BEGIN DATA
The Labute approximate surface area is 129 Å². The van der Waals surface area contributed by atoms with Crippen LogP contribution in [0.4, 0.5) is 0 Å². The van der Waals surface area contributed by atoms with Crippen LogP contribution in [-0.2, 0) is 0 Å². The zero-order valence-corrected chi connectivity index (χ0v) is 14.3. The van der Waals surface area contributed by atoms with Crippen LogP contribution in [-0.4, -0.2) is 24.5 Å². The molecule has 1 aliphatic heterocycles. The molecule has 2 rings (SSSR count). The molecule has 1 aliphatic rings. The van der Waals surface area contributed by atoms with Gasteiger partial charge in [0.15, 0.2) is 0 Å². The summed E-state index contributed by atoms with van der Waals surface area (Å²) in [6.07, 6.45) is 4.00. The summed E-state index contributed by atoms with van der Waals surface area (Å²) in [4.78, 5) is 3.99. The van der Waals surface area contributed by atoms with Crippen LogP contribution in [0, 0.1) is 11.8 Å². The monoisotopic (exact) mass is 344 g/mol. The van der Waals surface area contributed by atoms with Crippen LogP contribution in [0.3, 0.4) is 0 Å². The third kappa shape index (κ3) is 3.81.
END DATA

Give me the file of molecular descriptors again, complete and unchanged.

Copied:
The Labute approximate surface area is 129 Å². The van der Waals surface area contributed by atoms with Crippen LogP contribution in [0.4, 0.5) is 0 Å². The van der Waals surface area contributed by atoms with Crippen LogP contribution in [-0.2, 0) is 0 Å². The zero-order valence-corrected chi connectivity index (χ0v) is 14.3. The van der Waals surface area contributed by atoms with Crippen LogP contribution in [-0.4, -0.2) is 24.5 Å². The molecule has 1 aliphatic heterocycles. The molecule has 2 rings (SSSR count). The molecule has 1 aliphatic rings. The van der Waals surface area contributed by atoms with Gasteiger partial charge in [0.15, 0.2) is 0 Å². The summed E-state index contributed by atoms with van der Waals surface area (Å²) in [6.07, 6.45) is 4.00. The summed E-state index contributed by atoms with van der Waals surface area (Å²) in [4.78, 5) is 3.99. The van der Waals surface area contributed by atoms with Crippen LogP contribution in [0, 0.1) is 11.8 Å². The monoisotopic (exact) mass is 344 g/mol. The van der Waals surface area contributed by atoms with Crippen LogP contribution in [0.3, 0.4) is 0 Å². The third kappa shape index (κ3) is 3.81.